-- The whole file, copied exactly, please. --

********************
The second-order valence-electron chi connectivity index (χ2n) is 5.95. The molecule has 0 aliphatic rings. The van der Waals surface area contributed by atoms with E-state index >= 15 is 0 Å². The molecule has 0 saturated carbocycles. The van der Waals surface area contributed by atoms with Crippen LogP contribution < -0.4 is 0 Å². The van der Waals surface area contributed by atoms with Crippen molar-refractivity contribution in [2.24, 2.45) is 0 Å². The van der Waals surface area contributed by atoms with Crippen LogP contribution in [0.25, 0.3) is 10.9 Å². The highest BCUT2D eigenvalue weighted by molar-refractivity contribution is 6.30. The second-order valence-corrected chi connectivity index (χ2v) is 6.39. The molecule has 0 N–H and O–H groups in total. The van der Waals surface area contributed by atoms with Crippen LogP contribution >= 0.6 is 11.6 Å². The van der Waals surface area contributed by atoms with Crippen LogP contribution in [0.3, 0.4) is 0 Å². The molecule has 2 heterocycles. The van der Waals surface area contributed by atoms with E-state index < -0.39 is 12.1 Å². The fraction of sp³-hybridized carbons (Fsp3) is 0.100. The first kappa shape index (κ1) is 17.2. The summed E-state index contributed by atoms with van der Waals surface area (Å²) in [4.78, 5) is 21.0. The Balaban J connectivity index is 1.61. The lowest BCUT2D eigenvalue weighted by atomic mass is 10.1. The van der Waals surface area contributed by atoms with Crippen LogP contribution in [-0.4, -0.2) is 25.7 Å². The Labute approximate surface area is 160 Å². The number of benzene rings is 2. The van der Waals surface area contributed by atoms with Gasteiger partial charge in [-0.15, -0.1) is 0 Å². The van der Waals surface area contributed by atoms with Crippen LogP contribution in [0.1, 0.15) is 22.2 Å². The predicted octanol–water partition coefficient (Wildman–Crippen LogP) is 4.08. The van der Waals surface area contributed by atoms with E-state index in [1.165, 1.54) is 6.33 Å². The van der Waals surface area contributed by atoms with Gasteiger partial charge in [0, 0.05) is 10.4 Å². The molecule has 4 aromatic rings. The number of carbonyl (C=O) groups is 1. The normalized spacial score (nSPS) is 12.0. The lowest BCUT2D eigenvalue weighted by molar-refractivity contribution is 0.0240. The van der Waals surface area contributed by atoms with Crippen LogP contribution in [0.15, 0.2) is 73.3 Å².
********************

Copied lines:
The second-order valence-electron chi connectivity index (χ2n) is 5.95. The molecule has 0 aliphatic rings. The van der Waals surface area contributed by atoms with E-state index >= 15 is 0 Å². The molecule has 0 saturated carbocycles. The van der Waals surface area contributed by atoms with Crippen LogP contribution < -0.4 is 0 Å². The van der Waals surface area contributed by atoms with Crippen molar-refractivity contribution in [2.24, 2.45) is 0 Å². The van der Waals surface area contributed by atoms with Crippen LogP contribution in [0.25, 0.3) is 10.9 Å². The highest BCUT2D eigenvalue weighted by molar-refractivity contribution is 6.30. The second-order valence-corrected chi connectivity index (χ2v) is 6.39. The molecule has 0 N–H and O–H groups in total. The van der Waals surface area contributed by atoms with Crippen LogP contribution >= 0.6 is 11.6 Å². The van der Waals surface area contributed by atoms with Crippen LogP contribution in [0.3, 0.4) is 0 Å². The molecule has 2 heterocycles. The van der Waals surface area contributed by atoms with E-state index < -0.39 is 12.1 Å². The fraction of sp³-hybridized carbons (Fsp3) is 0.100. The first kappa shape index (κ1) is 17.2. The summed E-state index contributed by atoms with van der Waals surface area (Å²) in [4.78, 5) is 21.0. The Balaban J connectivity index is 1.61. The lowest BCUT2D eigenvalue weighted by atomic mass is 10.1. The van der Waals surface area contributed by atoms with Crippen LogP contribution in [-0.4, -0.2) is 25.7 Å². The Labute approximate surface area is 160 Å². The number of benzene rings is 2. The van der Waals surface area contributed by atoms with Gasteiger partial charge in [-0.15, -0.1) is 0 Å². The van der Waals surface area contributed by atoms with Crippen LogP contribution in [0.1, 0.15) is 22.2 Å². The predicted octanol–water partition coefficient (Wildman–Crippen LogP) is 4.08. The van der Waals surface area contributed by atoms with E-state index in [1.165, 1.54) is 6.33 Å². The van der Waals surface area contributed by atoms with Gasteiger partial charge in [0, 0.05) is 10.4 Å². The molecule has 4 aromatic rings. The number of carbonyl (C=O) groups is 1. The normalized spacial score (nSPS) is 12.0. The lowest BCUT2D eigenvalue weighted by molar-refractivity contribution is 0.0240. The van der Waals surface area contributed by atoms with Crippen LogP contribution in [0.15, 0.2) is 73.3 Å².